Forty-three-year-old Terri-lyn Ward has been working minimum-wage jobs for over two decades.
From fast food to restaurant work, call centres and cashier posts, she's done it all.
"I'm what they call a float girl — I know how to run the whole aspect of the store, so if somebody didn't come in one day or they got short-handed, then I can jump and fill in," Ward said. "That's basically what I do with almost any job I have.
"And, I mean, you still get looked down on and treated like you could be let go tomorrow."
After being diagnosed with narcolepsy last year, Ward was forced to stop working.
She said she often just scraped by making minimum wage, barely qualified for overtime pay and was afraid to call in sick for work for fear of losing her job.
"Something's got to get done, it's got to get done soon," said Ward, a resident of Oromocto.
"It can't be another five to 10 years waiting for statistics and things to come in and whatnot — we need it now."
Now that she is no longer working, she isn't afraid of speaking out about the difficult working conditions she faced for years. Ward says many don't have the same luxury.
"I can say what I need to — there is nothing that can come back to me to ruin anything."
Post-pandemic working conditions
The New Brunswick Common Front for Social Justice is calling on the province to improve rights and protections for people like Ward.
The group recently released seven recommendations for the province, including an increase to a $15/hr minimum wage, 10 paid sick days per year and more accessible vacation pay.
About 20,000 people, or six per cent of the New Brunswick workforce, are paid the minimum wage, which currently stands at $11.75/hr, the lowest of all Atlantic Canada provinces. The provincial minimum wage, which is tied to the consumer price index, is higher than only one province in the country, Saskatchewan, which is set to raise its minimum wage to $11.81 in October.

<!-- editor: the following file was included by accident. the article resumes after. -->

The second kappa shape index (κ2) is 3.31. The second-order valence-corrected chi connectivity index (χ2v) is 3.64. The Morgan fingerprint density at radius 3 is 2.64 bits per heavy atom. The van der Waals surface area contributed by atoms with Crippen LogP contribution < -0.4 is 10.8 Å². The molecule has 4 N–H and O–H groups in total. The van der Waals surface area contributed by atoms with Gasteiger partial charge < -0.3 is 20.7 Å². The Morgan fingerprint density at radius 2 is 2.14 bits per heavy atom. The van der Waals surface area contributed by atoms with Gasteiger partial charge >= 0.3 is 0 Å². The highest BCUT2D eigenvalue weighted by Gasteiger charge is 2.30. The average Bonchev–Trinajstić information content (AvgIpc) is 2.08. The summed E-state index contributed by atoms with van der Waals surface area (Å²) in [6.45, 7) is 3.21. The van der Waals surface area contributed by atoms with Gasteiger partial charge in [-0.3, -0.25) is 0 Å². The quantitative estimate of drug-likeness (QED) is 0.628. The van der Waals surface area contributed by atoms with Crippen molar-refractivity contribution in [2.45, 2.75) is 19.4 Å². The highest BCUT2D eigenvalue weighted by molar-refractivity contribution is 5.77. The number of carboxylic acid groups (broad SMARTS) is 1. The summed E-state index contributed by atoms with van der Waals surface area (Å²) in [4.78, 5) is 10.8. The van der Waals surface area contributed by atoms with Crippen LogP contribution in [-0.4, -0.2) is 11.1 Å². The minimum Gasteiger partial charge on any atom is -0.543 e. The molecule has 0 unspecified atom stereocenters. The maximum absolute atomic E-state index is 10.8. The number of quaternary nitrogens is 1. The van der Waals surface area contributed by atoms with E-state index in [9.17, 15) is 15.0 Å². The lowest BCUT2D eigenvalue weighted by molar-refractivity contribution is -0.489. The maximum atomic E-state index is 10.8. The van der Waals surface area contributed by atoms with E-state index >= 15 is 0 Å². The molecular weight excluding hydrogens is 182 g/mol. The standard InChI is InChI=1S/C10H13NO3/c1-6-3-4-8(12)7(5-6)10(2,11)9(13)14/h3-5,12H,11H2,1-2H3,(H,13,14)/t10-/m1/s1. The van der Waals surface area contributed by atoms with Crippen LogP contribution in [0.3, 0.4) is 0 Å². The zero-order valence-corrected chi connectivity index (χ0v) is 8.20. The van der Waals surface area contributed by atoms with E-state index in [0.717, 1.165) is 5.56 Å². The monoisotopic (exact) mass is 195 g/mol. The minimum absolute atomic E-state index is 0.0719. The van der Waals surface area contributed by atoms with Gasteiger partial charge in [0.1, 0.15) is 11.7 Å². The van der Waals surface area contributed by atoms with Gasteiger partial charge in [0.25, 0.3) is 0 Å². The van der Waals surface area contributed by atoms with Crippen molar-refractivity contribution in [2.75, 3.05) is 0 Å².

"We've had a lot of conversations about the importance of essential workers during this pandemic," said Abram Lutes, Common Front provincial coordinator. "If we're going to have an equitable recovery, they should be front and centre."
Other recommendations call for equity, stricter regulations around overtime pay, uniform compensation and better job security.
These policies are mainly targeted toward amending the Employment Standards Act, of ESA, which Lutes said is the main legislation that dictates standards and protections for low-wage and non-unionized workers in the province.
"If you have a union, usually your union negotiates more benefits and more protections under a collective agreement, but if you don't have a union, the ESA is what rules at work," said Lutes, who says restaurant, gas station and even some long-term care workers fall into this category.
"Contrary to a lot of assumptions, not all of them are teenagers looking for part-time jobs."
Lutes says these policies would especially help women in the workforce, who are more likely to work low-income jobs or leave the labour market completely due to personal and family responsibilities.
Furthering the conversation
Lutes said this initiative has support from the New Brunswick Union of Public and Private Employees, Coalition for Pay Equity, NB Federation of Labour and CUPE New Brunswick, among other non-profit and advocacy groups across the province.
Common Front met with MLAs to discuss these recommendations last month. Lutes said Green Party MLA Kevin Arseneau for Kent North is one of their biggest supporters.
"It's just issues that are very close to me, close to my constituents," said Arseneau to the CBC. "I represent, I think, the poorest riding in the province in terms of median income, [with] lots of shop workers, lots of manufacturer workers. It's natural for me to embrace those kinds of issues."
He said now those issues need to be kept in the forefront.
"The easy answer would [be] if we want to get these implemented, we need a change of government," said Arseneau. "We're definitely there, wanting to push those kinds of issues."
"But inside the legislature, it's always a game of putting pressure at the right time at the right place and getting the issues in the public eye."
In a written response to CBC News, the Department of Post-Secondary Education, Training and Labour said it has reached out to the Common Front For Social Justice "in the interest of discussing the issues that have been brought forward."